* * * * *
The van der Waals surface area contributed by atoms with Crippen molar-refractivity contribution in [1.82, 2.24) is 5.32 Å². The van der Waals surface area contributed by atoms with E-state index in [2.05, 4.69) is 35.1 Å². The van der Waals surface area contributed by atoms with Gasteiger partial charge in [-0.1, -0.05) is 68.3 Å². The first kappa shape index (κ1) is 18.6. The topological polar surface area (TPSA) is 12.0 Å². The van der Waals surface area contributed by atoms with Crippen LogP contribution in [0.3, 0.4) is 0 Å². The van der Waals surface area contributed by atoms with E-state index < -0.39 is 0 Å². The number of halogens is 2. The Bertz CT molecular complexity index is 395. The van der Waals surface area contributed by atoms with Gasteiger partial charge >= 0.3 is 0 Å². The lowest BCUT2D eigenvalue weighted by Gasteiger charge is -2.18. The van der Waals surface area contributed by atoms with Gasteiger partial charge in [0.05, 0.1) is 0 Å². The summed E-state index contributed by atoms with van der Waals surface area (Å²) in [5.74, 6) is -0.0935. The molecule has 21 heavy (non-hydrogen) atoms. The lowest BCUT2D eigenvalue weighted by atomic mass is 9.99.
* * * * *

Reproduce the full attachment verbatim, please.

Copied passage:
The van der Waals surface area contributed by atoms with Crippen molar-refractivity contribution in [1.82, 2.24) is 5.32 Å². The van der Waals surface area contributed by atoms with E-state index in [2.05, 4.69) is 35.1 Å². The van der Waals surface area contributed by atoms with Gasteiger partial charge in [-0.1, -0.05) is 68.3 Å². The first kappa shape index (κ1) is 18.6. The topological polar surface area (TPSA) is 12.0 Å². The van der Waals surface area contributed by atoms with Crippen LogP contribution in [0.3, 0.4) is 0 Å². The van der Waals surface area contributed by atoms with E-state index < -0.39 is 0 Å². The number of halogens is 2. The Bertz CT molecular complexity index is 395. The van der Waals surface area contributed by atoms with Gasteiger partial charge >= 0.3 is 0 Å². The lowest BCUT2D eigenvalue weighted by Gasteiger charge is -2.18. The van der Waals surface area contributed by atoms with Gasteiger partial charge in [0.05, 0.1) is 0 Å². The summed E-state index contributed by atoms with van der Waals surface area (Å²) in [5.74, 6) is -0.0935. The molecule has 21 heavy (non-hydrogen) atoms. The lowest BCUT2D eigenvalue weighted by atomic mass is 9.99.